We need deliverance from sin, because God never intended we should have any touch with it; but we do not need, nor should we seek, deliverance from the world, for it is in the purpose of God that we touch it. We are not delivered out of the world, but being born from above, we have victory over it. And we have that victory in the same sense, and with the same unfailing certainty, that light overcame darkness.
“This is the victory that hath overcome the world, even our faith. And who is he that overcometh the world, but he that believeth that Jesus is the Son of God?” (1 John 5:4, 5). The key to victory is always our faith relationship with the victorious Son. “Be of good cheer,” he said. “I have overcome the world” (John 16:33). Only Jesus could make such a claim; and he could do so because he could earlier affirm: “The prince of the world … hath nothing in me” (John 14:30). It was the first time that anyone on earth had said such a thing. He said it, and he overcame. And through his overcoming the prince of the world was cast out and Jesus began to draw men to himself.
And because he said it, we now dare say it too. Because of my new birth, because “whatsoever is begotten of God overcometh the world,” I can be in the same world as my Lord was in, and in the same sense as he was I can be utterly apart from it, a lamp set on a lampstand, giving light to all who enter the house. “As he is, so are we in this world” (1 John 4:17). The Church glorifies God, not by getting out of the world but by radiating his light in it. Heaven is not the place to glorify God; it will be the place to praise him. The place to glorify him is here.
Many more wonderful sermons and writings, as well as audio and video at Sermonindex, it both a great resource and an amazing opportunity to read and hear the words of so many amazing pastors and even laypeople. God bless you!
Wow, I am honored by being nominated for the Reality Blog Award by Cristi at Simple.Interesting which I must admit, is one of my favorite blogs. Always it is Simply Interesting and it makes my day to view the many pictures that Cristi post. He does not limit himself to pictures though, please do take time to visit his blog. Believe me you will not be disappointed. Simple.Interesting! According to Crist, “You can decide what you would like to do and please take in consideration that there are no rules so you can follow this pattern or you can create another.” He did include five questions and nominated 20 blogs though. I am going to answer the questions for now and do the nominating a little later. God bless you all and thank you again Cristi!!!!!!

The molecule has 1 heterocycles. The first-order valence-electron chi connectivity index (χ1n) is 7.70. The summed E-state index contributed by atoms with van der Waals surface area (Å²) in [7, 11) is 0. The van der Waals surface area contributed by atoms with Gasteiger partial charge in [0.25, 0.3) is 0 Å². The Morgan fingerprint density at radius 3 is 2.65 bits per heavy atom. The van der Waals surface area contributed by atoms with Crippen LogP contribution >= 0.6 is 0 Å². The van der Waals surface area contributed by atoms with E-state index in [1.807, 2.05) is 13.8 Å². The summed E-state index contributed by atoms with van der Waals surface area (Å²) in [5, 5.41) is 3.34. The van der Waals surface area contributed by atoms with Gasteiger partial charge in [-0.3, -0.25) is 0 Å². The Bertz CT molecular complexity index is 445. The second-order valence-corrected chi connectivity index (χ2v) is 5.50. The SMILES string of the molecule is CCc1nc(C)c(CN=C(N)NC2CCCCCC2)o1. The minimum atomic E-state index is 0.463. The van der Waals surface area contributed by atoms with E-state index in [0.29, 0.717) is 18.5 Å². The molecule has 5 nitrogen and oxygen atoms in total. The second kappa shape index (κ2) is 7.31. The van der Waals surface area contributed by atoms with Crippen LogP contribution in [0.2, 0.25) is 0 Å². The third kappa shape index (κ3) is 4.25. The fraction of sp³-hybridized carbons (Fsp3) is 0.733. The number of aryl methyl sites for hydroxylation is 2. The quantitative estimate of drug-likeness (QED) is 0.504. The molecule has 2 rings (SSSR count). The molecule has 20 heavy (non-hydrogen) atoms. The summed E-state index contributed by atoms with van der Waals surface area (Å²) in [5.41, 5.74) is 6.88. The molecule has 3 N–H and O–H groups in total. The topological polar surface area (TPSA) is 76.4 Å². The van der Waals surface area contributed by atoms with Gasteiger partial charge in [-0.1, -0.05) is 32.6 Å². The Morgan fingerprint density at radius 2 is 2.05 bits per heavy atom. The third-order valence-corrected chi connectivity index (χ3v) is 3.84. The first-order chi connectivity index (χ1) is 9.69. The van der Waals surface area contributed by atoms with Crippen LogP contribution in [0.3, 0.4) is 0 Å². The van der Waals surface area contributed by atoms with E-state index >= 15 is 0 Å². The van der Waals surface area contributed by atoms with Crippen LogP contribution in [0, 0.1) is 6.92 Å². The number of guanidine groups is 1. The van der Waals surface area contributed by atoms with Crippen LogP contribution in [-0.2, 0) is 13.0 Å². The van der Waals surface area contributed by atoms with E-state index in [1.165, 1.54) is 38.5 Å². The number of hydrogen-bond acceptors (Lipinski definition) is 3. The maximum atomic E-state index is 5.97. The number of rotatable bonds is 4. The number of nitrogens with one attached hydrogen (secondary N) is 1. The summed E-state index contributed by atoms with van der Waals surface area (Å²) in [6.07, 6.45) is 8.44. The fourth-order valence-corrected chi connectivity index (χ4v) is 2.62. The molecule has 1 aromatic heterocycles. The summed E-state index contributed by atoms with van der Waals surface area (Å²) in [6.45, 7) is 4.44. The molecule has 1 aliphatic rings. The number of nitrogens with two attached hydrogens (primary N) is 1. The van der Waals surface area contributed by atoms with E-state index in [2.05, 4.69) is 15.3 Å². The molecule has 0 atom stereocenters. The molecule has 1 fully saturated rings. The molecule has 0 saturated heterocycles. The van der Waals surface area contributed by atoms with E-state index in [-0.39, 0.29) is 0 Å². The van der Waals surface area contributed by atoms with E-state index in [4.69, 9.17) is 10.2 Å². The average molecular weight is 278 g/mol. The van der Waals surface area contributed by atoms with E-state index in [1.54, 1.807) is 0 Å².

- If you could change something what would you change? LOL I am a woman, I would change my weight of course!!! Although good health would be better probably!!!!
- If you could repeat an age, what age would it be? I don’t think that I would choose to repeat an age, I like what I am and I would always be afraid that I would be different!
- What one thing really scares you? Not getting to heaven is what really scares me. I love God and want to be able to meet Jesus someday. I look forward to the rewards of heaven!
- What one dream have you not completed yet and do you think you will be able to complete it. I know that this probably sounds silly, but I always wanted to learn Italian and work on it occasionally, but sometimes wonder if I will ever succeed. My problem is my memory!!!!
- If you could be someone else for the day, who would you be? The apostle Paul is someone that I would like to have a personal viewpoint of I think. He was an amazing man with so many accomplishments. Perhaps I should be more humble and choose someone else but I truly would love to know him more and I surely can’t imagine being Christ for one day, I know that would be beyond anything I could even imagine!
Position of Liberty: “Stand Fast”
Stand fast therefore in the liberty by which Christ has made us free, and do not be entangled again with a yoke of bondage.
Indeed I, Paul, say to you that if you become circumcised, Christ will profit you nothing.
And I testify again to every man who becomes circumcised that he is a debtor to keep the whole law.
You have become estranged from Christ, you who attempt to be justified by law; you have fallen from grace.
For we through the Spirit eagerly wait for the hope of righteousness by faith.
For in Christ Jesus neither circumcision nor uncircumcision avails anything, but faith working through love.
You ran well. Who hindered you from obeying the truth?
This persuasion does not come from Him who callls you.
A little leaven leavens the whole lump.
I have confidence in you, in the Lord, that you will have no other mind; but he who troubles you shall bear his judgment, whoever he is.
And I, brethren,if I still preach circumcision, why do I still suffer persecution? Then the offense of the cross has ceased.
I could wish that those who trouble you would even cut themselves off!
- Not Legalism but Christ (loopyloo305.com)
For you yourselves know how you ought to follow us, for we were not disorderly among you;
nor did we eat anyone’s bread free of charge, but worked with labor and toil night and day, that we might not be a burden to any of you,
not because we do not have authority, but to make ourselves an example of how you should follow us.
For even when we were with you, we commanded you this: If anyone will not work, neither shall he eat.
For we hear that there are some who walk among you in a disorderly manner, not working at all, but are busybodies.
Now those who are such we command and exhort through our Lord Jesus Christ that they work in quietness and eat their own bread.
But as for you brethren, do not grow weary in doing good.
And if anyone does not obey our word in this epistle, note that person and do not keep company with him, that he may be ashamed.
Yet do not count him as an enemy, but admonish him as a brother. Now may the Lord of peace Himself give you peace always in every way. The Lord be with you all.
The salutation of Paul with my own hand, which is a sign in every epistle, so I write.
The grace of our Lord Jesus Christ be with you all. Amen.